I have not been much of a blogger lately. I'm in a sort of funk, I guess. I'm doing things, but they are definitely not the things I normally do. I think part of it is that I've come to a place in my life again where it's time to make some choices and fight against the inertia that seems to hold me in place whenever I spend too much time in my hometown. It's been probably a year and a half of holding what I always imagined would be a nice temporary job in a field so far removed from anything that I ever really wanted to do for a living that it's hardly even funny anymore. I have to make a choice at this point, and I think maybe I've already made it but haven't come to terms with it, about whether I want to take the safe route and have some education paid for by my employer so that I can be something I don't very much want to be but also something that will offer me pretty much definite job security and a decent wage for, well, ever, should I choose to accept. Or whether I need to break loose from this unexpected detour and go back to school or get a job or whatever doing something that I actually have some passion for even if that means taking a pay cut or getting into more debt going to back to school or moving somewhere else and trying to make a go of it again just scraping by. I think I know what I want, but I also don't much trust myself as I don't seem to be a good hand at making decisions. At least not in my own view. So, yes, I'm in a bit of a "Now what should I do with my life?" funk where I have to decide if it would be complete idiocy to turn down a very viable opportunity just because that career path doesn't call out to me...
So I've been thinking a lot. I've been working a lot. It got warmer here, and so I've been walking a lot. And watching this this stupid show that I swore to myself I wouldn't get hooked on this year because it's such an incredible time suck, but I can't seem to make myself stop caring once I've watched a show or two. And on Thursday I had to chase a lost bird out of my house, but that's another story for another time.
In doing all these other things, I've failed to muster any enthusiasm for reviewing books, but I really should because, despite the fact that I read like a turtle (okay, maybe a little better than a turtle - turtles don't really read, you know), I'm getting woefully behind.
So today, I bring to you a selection provided by LibraryThing Early Reviewers - yet another of those that the "oooh, shiny free book" went to my clicking finger before my brain caught up. I didn't realize it, but it's Christian fiction. I try to avoid such stuff when reviews are called for because I don't have a good track record with it despite actually being a Christian, and it's usually nice to pick for review books that I, you know, might actually like. Nonetheless, the TBR randomizer chose it for me out of all the languishing ARCs and I read it. I wasn't totally blown away, but you know, I didn't hate it. In fact, I rather enjoyed it at points, but here, let me get to the real thing here.
It's 1975 and Amy Monteiro, a slightly high-strung Christian teenager, has but two goals in life and they are to start her life at college in California and leave her irresponsible mother behind. Imagine her frustration, then, when her mother decides to accompany her in her move to California compounded even further when she finds herself stranded in the one-horse town of Cordial, Colorado waiting for a replacement transmission for her mother's beloved Pontiac. Summer stretches out forever for Amy as she settles into her new job working for the pious if not exactly Christian Mrs. Clancy at Clancy and Sons Funeral Home dealing with "death calls" and being generally creeped out by the thought of dead bodies in the basement. Even while Amy sets about making contingency plans for her escape to California, with or without her mother, the many and sundry people of Cordial are slowly breaking down Amy's walls and teaching her lessons about her life and her God that will last far beyond her summer within the town limits.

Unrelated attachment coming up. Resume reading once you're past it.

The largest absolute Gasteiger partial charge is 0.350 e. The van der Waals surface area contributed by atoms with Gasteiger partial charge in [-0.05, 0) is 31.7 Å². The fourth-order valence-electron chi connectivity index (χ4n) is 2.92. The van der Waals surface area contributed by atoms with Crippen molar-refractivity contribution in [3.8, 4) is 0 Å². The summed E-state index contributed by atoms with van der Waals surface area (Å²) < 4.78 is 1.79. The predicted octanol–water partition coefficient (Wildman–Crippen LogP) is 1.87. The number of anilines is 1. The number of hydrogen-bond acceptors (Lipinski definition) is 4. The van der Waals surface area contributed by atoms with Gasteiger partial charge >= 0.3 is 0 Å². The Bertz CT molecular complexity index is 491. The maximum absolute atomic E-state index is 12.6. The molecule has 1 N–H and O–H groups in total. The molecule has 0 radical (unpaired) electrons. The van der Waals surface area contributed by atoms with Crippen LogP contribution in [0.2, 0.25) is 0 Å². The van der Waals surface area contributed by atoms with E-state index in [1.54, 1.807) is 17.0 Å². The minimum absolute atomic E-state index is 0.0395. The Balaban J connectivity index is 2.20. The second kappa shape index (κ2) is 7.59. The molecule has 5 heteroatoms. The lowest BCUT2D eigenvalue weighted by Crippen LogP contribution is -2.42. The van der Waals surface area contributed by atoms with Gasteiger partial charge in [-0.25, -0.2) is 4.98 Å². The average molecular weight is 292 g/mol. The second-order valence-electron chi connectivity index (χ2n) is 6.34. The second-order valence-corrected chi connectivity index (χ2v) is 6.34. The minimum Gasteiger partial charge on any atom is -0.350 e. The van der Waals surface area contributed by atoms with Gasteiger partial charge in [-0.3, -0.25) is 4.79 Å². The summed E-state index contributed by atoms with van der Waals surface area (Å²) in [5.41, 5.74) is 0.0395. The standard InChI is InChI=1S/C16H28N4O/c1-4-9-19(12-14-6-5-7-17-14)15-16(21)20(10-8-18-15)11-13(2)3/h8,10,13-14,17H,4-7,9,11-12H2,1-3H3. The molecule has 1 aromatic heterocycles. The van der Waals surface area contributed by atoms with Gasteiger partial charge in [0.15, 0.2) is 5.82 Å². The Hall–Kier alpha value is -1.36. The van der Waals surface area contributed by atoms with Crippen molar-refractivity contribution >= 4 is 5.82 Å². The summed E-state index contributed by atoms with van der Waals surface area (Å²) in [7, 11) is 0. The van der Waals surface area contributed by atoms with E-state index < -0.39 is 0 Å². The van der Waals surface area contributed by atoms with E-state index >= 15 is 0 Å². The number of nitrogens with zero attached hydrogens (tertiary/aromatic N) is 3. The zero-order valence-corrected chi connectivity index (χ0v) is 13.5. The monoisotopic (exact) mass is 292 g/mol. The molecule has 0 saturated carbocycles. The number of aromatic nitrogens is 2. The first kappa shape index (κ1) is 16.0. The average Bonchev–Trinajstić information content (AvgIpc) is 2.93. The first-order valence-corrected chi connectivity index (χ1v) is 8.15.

I had ambiguous feelings about Patti Hill's The Queen of Sleepy Eye. I will, however, say that it was better than I expected it to be. It does suffer somewhat from what I would say is a typical problem of Christian fiction based on what I've read. It favors message over writing. Hill gets her quite valid points across well, but there's a certain artlessness to the writing. A bit more telling than showing, dialogue that feels stiff and contrived on occasion. That said, though, I did enjoy this story. Hill certainly has a knack for storytelling and the pages went by without my even noticing. She has populated her small Colorado town with characters that might at first seem a bit on the cookie cutter side but ultimately develop into lovable, if flawed, people that the reader can really sympathize with. I noted the points Hill was making with her story, but I never felt like I was simply being "preached to" instead of being told a story.
Overall, I wouldn't say that The Queen of Sleepy Eye will make my short list for top reads of the year, but it is a sweet and very readable story about growing up that reminds Christians that, at the end of the day, what we really need is grace and that God has a limitless quantity to offer.